The development and application of artificial intelligence for military use is making armed conflict more likely and widening the technological gap between nations, according to delegates to a regional security forum in Beijing.
China, Russia, the United States and others are competing to harness AI in all areas of the military, including intelligence analysis, decision making, vehicle autonomy, logistics and weaponry.
Yao Yunzhu, a retired major general and director of the Centre on China-America Defence Relations at the People Liberation Army's Academy of Military Science, said that while some aspects of AI technology might reduce the possibility of human casualties in combat, it was also making conflicts more likely.
"AI can be applied to warfare in many different ways, like improving a weapon's precision or speeding up the decision-making process," she said at the Xiangshan Forum in Beijing.
"If robots or machines replace human beings in combat it might make it more acceptable as it can prevent human casualties, but in the same way it also makes war easier."
Lora Lannan Saalman, a senior fellow from EastWest Institute's Global Cooperation in Cyberspace programme, echoed Yao's concerns, saying the race to develop AI, especially for weapons, could destabilise the global order.
"When aided by AI, drones and missiles can easily penetrate existing defence systems, which in return could trigger both conventional and unconventional arms races," she said.
"In such a situation, miscalculation and misunderstanding between countries is bound to rise."
The concerns come after drones were used last month to attack the world's largest oil processing facility in Saudi Arabia and an oilfield operated by Saudi Aramco.
Chen Dingding, an international relations expert at Jinan University, said that the rush to develop AI was widening the technological gap between powerful nations and the rest of the world.
"Most small countries can't afford to research and develop things like undersea drones, so they are only feasible for large countries," he said.
The rapid pace of these technological advances was eroding trust between countries, Shen Jianna, a researcher from the PLA's Academy of Military Science.
In such a competitive environment, the world's major military powers needed to exercise restraint, experts said.
Senior Colonel Zhang Chi from the PLA - China's military - said that all major nations, but especially the United States and China, had to think beyond making technological advances and consider how they might also be applied.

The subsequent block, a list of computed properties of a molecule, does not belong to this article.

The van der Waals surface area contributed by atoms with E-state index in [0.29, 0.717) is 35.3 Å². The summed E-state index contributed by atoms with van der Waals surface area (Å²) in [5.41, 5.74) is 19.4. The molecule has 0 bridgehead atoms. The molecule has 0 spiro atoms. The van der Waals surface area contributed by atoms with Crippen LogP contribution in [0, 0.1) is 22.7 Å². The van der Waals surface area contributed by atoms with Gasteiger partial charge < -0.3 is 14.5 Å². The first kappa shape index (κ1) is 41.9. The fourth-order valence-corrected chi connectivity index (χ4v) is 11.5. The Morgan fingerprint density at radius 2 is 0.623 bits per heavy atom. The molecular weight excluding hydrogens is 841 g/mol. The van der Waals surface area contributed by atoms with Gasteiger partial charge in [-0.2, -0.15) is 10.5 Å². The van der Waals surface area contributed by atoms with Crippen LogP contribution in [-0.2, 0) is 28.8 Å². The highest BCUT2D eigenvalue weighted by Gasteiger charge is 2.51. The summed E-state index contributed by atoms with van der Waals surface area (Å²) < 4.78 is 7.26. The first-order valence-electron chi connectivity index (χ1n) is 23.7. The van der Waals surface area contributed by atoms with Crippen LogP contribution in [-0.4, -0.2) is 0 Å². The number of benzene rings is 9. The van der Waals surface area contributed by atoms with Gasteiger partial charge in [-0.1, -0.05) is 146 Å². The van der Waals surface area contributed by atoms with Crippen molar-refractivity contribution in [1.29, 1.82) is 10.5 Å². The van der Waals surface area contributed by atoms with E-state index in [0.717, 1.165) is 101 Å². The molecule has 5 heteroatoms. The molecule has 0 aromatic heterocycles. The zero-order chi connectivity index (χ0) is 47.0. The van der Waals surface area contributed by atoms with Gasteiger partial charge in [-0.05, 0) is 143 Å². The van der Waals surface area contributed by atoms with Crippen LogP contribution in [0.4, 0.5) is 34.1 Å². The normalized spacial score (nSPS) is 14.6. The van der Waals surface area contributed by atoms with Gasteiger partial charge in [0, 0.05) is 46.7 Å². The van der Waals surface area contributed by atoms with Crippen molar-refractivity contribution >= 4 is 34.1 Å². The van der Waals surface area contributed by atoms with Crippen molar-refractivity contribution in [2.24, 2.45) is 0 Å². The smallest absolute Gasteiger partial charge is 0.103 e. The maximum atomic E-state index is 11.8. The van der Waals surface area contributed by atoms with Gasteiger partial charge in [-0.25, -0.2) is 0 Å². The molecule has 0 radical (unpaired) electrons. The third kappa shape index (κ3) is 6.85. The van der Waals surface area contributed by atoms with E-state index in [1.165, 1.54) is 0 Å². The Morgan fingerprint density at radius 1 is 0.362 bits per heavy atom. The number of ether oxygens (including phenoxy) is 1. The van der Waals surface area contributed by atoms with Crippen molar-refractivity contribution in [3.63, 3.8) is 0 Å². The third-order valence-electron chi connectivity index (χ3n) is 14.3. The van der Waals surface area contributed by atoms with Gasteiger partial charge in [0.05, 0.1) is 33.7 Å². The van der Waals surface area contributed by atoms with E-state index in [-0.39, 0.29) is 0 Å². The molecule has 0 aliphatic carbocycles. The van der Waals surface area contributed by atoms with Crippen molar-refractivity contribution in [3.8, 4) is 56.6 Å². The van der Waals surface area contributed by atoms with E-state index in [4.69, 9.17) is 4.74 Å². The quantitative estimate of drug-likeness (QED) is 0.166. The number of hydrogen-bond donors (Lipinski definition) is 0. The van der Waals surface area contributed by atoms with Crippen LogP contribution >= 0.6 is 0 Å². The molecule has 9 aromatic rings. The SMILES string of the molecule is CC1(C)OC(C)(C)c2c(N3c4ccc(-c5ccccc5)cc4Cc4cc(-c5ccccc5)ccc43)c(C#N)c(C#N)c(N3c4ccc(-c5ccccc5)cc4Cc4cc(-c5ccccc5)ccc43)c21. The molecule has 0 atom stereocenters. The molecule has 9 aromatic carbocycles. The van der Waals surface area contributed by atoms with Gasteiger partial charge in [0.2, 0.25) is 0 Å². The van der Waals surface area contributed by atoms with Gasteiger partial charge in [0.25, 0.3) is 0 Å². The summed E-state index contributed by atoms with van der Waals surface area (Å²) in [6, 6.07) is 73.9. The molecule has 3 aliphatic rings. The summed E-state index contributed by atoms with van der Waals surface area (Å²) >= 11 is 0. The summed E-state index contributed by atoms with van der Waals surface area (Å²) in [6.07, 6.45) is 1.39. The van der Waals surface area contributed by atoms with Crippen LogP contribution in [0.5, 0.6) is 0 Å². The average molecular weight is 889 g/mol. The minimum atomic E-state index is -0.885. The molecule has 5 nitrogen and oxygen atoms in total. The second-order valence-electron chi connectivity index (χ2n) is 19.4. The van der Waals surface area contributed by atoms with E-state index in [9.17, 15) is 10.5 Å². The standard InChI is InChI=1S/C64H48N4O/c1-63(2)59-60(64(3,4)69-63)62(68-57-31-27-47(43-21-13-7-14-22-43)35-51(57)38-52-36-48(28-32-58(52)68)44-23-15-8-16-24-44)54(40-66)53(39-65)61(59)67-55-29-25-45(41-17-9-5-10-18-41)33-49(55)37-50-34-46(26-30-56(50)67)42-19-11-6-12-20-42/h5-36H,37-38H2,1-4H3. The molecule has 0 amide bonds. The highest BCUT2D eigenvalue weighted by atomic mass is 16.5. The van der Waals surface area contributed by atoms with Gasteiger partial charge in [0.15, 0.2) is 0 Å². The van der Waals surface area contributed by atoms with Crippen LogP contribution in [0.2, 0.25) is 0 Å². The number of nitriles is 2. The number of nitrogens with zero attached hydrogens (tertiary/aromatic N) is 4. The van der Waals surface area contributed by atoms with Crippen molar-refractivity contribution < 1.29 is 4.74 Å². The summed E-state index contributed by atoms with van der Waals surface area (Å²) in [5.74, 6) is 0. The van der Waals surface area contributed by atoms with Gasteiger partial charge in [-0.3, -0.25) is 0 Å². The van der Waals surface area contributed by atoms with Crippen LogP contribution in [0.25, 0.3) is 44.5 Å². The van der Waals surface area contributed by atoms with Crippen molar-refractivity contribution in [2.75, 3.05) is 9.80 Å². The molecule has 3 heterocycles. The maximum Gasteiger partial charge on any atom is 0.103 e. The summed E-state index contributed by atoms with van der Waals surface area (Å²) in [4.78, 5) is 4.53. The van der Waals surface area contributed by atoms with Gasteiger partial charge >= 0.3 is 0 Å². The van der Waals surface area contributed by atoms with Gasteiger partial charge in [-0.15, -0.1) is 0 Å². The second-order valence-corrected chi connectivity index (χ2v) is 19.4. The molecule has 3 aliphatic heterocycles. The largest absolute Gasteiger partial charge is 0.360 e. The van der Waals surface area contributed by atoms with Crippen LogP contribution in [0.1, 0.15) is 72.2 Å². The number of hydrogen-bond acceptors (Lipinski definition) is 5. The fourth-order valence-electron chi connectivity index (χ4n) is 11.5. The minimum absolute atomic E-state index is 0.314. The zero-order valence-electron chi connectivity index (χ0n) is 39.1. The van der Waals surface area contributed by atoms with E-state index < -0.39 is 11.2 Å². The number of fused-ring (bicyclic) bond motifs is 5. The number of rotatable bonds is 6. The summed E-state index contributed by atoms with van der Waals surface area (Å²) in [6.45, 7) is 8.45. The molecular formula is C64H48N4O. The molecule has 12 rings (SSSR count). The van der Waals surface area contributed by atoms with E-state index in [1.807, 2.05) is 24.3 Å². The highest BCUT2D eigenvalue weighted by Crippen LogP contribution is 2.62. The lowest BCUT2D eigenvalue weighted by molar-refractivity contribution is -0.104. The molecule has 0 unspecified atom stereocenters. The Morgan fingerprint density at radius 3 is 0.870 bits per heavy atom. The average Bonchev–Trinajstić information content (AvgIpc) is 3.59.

"They should take the lead not only in developing such technology but make sure it is also beneficial for mankind and does not start a tech war," he said.
Senior Colonel Zhao Xiaozhuo, who is also a senior fellow at the PLA Academy of Military Science, said the world had yet to realise the negative effects of AI powered weapons.
"AI is closely associated with our daily lives and it's easy for us to neglect its potential harm," he said. "The international community needs some time to better understand AI's impact on military clashes and international law."
The global community should consider establishing rules on the application of AI, Zhao said.
Yao said that there should be some areas that are "off limits" to artificial intelligence.
"For example, AI should not be part of the decision-making process for using weapons of mass destruction."
China has already established two research organisations focused on AI and unmanned systems, and has teams of specialist engineers working on development programmes.
Military newspaper PLA Daily has published many reports about possible future warfare scenarios, where smart weapons engage in "intelligent" wars simultaneously on land and at sea, in the sky and in cyberspace.
Last year the newspaper reported on a new type of drone, swarms of which could be operated by a remote "brain" capable of detecting enemy targets and ordering attacks.
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